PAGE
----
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GIFTS FROM THE ANCESTORS

The stories on this page are for your enjoyment. Please share them with your children, friends and family!

An engaging storyteller, Kokomon uses gentle humor and warm guidance in telling stories that people of all ages can understand and appreciate.



Watch this amusing little video of Kokomon teaching children about a valuable life-and-photography principle, "Point of View."  It will make you laugh and also make you think about your own point of view!



Point of View” was filmed by young ArtEsteem students during a filmmaking-photography class at the Attitudinal Healing Connection that was innovated and taught by John Veltri www.earthalive.com

Short Stories, Wisdom and Humor by Kokomon

From Ghana, West Africa, to Oakland, California, and around the World for Children of All Ages!

New Story

See below!

Kokomon brings ancient wisdom and stories to children everywhere from his ancestral home in Ghana, West Africa

Enjoy Kokomon’s Video!

photo © Marguerite Lorimer

KOKOMON'S FIRST STORY



This is a funny story.... what can we learn from it?



Once upon a time, in Korleyman, an African village, two rains had not come,

and many of the savanna’s water holes had dried into mud. The days of

hunger had begun. Everyone in the village, all the people and all the animals,

offered prayers and sacrifices, asking that Onyami (God) spare them all from

starvation.



Suddenly, the hot skies clouded over, the light breezes became brisk winds,

and the little rains began, falling warmly as always.



The little rains became big rains, and all the animals took shelter, listening to

the water pounding on the thatched roofs, with lightning flashing and thunder

rumbling.



After the rains had subsided, Mrs. Chicken hurried and assembled all of her

seven chicks in the compound full of mud to search for food. It was not long

before the little chicks began to feel cold, and they asked their mother to take

them back inside their thatched hut. Mrs. Chicken gathered them all under

her wings for shelter, but that did not protect the chicks from the cold air.



“We are cold with fever,” the chicks told their mother.



“Don’t worry,” Mrs. Chicken told them. “I will cook you some chicken soup with

ginger root to take your fever away.”



“Chicken!?” the chicks questioned in chorus.



“Don’t worry,” said Mrs. Chicken. “It won’t be one of us!”





kokomon story #2:    Fantasy Coffins of Ghana



Reminiscent of the mythologies of ancient Egypt, Fantasy Coffins of Ghana have a deep spiritual and cultural meaning to the Ga tribe of Ghana, West Africa that is primordial.




The Ga people of Ghana have awesome rituals and spiritual codes of conduct.

No one really knows when these rituals and spiritual codes started, although oral history suggests the date to be around 300 B.C. One of these incredible rituals includes honoring the ancestors, and the belief that when one is born into a family and the village, one’s membership is eternal even when one dies or “goes home” as we say in Accra, Ghana.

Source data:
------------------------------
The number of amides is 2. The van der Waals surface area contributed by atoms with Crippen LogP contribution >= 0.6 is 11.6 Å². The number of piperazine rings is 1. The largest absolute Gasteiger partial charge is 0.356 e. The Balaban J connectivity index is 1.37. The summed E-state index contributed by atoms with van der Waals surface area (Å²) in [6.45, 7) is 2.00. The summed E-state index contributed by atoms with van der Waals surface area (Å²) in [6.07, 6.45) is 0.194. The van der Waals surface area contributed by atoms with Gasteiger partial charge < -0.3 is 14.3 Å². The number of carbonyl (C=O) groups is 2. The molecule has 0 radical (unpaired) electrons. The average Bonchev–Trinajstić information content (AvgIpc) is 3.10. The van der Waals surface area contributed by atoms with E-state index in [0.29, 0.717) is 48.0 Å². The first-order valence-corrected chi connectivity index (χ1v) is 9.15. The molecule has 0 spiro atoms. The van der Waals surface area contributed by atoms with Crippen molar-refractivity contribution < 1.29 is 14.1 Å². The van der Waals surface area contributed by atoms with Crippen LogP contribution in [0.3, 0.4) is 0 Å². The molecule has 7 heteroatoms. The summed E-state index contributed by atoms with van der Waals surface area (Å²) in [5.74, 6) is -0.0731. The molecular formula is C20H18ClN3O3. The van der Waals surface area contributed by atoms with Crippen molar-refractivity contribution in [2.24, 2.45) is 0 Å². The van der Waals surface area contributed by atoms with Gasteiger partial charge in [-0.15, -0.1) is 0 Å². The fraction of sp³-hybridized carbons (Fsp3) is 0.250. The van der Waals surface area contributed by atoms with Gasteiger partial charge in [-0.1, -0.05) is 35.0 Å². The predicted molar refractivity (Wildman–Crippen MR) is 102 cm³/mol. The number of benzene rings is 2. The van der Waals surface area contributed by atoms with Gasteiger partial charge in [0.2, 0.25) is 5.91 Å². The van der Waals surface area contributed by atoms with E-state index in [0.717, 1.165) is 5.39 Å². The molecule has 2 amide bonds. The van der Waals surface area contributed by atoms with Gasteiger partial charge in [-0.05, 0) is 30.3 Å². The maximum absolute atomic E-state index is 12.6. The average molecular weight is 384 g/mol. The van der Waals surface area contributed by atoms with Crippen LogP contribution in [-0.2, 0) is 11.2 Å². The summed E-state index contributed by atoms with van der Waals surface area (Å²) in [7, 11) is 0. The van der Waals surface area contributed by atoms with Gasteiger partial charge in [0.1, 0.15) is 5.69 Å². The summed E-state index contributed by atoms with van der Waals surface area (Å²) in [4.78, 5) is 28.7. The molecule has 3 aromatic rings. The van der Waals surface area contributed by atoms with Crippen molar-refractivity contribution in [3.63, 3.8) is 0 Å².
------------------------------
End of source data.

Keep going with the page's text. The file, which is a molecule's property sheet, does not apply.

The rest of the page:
Conceptually, there is a love connection between those of us in this generation to our ancestors. This means that our intimate relationship with our loved ones does not change or end even though they are no longer in their physical bodies. It is truly comforting knowing that no matter what we do, our mothers and fathers will always love us. We reciprocate by sending love to our ancestors. It is true that since love is eternal, death need not be viewed as fearful.  We are always connected to our ancestors.




In this light, Fantasy Coffins are an extension of our continued relationship with our ancestors. A coffin designed like the pineapple (as in the photograph right), was commissioned by the family because Oko (the dead relative) was a sweet man who loved pineapples. For generations, his family grew pineapples. The logic is that the family and the community want to demonstrate their deepest love by having Mr. Oko continue enjoying pineapples in the afterlife. This is awesome!




The shoe in the picture represents the coffin of Mr. Korle.  He made his living,

fed his family, and served his community by making and repairing shoes.  When he passed away, his family wanted him to always remember the love they had for him by burying him in a beautiful European shoe that he designed.  He loved his work and loved shoes.  It is believed by the Ga people that it is good when one is able to do the work that brings one joy.  Making shoes brought Mr. Korle much joy and wealth.




There are many Fantasy Coffins that are created for a variety of reasons.  For

example, a man may have worked as a fisherman, so for his “Home going,” his

family may order a Fantasy Coffin that is identical to a fish.  Or, if a person was a hunter, his Fantasy Coffin may be designed as a spear.




The creativity and the designing of the Fantasy Coffins are telling. These things are not taken lightly because the creations of the coffin MUST be guided by an honest account of a life of an ancestor/ancestress. Many times we do not want to think about our “Homegoing” or when we leave this great land, but when we look at the Fantasy Coffins they inspire our imagination and we look at life differently. 

All information, images and videos on this site are protected by copyright

No information, images or videos may be used without written permission from Kokomon Clottey

Website created by Marguerite Lorimer    Japanese translation by Yuko Tani

All images and videos were produced by John Veltri and Marguerite Lorimer www.earthalive.com

Please direct any questions regarding this site to Kokomon Clottey

photo © John Veltri